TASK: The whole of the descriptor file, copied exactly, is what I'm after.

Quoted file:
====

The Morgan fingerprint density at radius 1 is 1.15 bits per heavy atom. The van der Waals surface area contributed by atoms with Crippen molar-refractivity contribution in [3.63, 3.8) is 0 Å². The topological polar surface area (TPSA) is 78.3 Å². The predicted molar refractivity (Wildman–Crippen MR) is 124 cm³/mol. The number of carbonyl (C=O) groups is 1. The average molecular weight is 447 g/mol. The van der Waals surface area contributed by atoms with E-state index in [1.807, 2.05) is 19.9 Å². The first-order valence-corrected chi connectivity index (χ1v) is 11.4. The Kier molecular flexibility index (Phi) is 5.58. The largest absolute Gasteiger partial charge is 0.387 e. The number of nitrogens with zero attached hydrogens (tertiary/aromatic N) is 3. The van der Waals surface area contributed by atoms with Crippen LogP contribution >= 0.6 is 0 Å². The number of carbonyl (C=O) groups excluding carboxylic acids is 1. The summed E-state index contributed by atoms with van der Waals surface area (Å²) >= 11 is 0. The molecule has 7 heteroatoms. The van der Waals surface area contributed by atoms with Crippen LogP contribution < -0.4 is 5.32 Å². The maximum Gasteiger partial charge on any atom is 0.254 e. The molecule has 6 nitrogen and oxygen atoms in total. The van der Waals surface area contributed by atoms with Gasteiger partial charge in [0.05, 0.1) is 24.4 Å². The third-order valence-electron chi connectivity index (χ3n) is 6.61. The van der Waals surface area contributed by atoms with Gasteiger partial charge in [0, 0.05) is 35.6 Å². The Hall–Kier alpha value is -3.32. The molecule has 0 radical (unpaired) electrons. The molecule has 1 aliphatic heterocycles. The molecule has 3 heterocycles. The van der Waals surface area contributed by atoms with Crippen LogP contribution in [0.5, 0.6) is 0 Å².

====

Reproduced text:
The Morgan fingerprint density at radius 1 is 1.15 bits per heavy atom. The van der Waals surface area contributed by atoms with Crippen molar-refractivity contribution in [3.63, 3.8) is 0 Å². The topological polar surface area (TPSA) is 78.3 Å². The predicted molar refractivity (Wildman–Crippen MR) is 124 cm³/mol. The number of carbonyl (C=O) groups is 1. The average molecular weight is 447 g/mol. The van der Waals surface area contributed by atoms with E-state index in [1.807, 2.05) is 19.9 Å². The first-order valence-corrected chi connectivity index (χ1v) is 11.4. The Kier molecular flexibility index (Phi) is 5.58. The largest absolute Gasteiger partial charge is 0.387 e. The number of nitrogens with zero attached hydrogens (tertiary/aromatic N) is 3. The van der Waals surface area contributed by atoms with Crippen LogP contribution >= 0.6 is 0 Å². The number of carbonyl (C=O) groups excluding carboxylic acids is 1. The summed E-state index contributed by atoms with van der Waals surface area (Å²) >= 11 is 0. The molecule has 7 heteroatoms. The van der Waals surface area contributed by atoms with Crippen LogP contribution < -0.4 is 5.32 Å². The maximum Gasteiger partial charge on any atom is 0.254 e. The molecule has 6 nitrogen and oxygen atoms in total. The van der Waals surface area contributed by atoms with Gasteiger partial charge in [0.05, 0.1) is 24.4 Å². The third-order valence-electron chi connectivity index (χ3n) is 6.61. The van der Waals surface area contributed by atoms with Gasteiger partial charge in [0, 0.05) is 35.6 Å². The Hall–Kier alpha value is -3.32. The molecule has 0 radical (unpaired) electrons. The molecule has 1 aliphatic heterocycles. The molecule has 3 heterocycles. The van der Waals surface area contributed by atoms with Crippen LogP contribution in [0.5, 0.6) is 0 Å².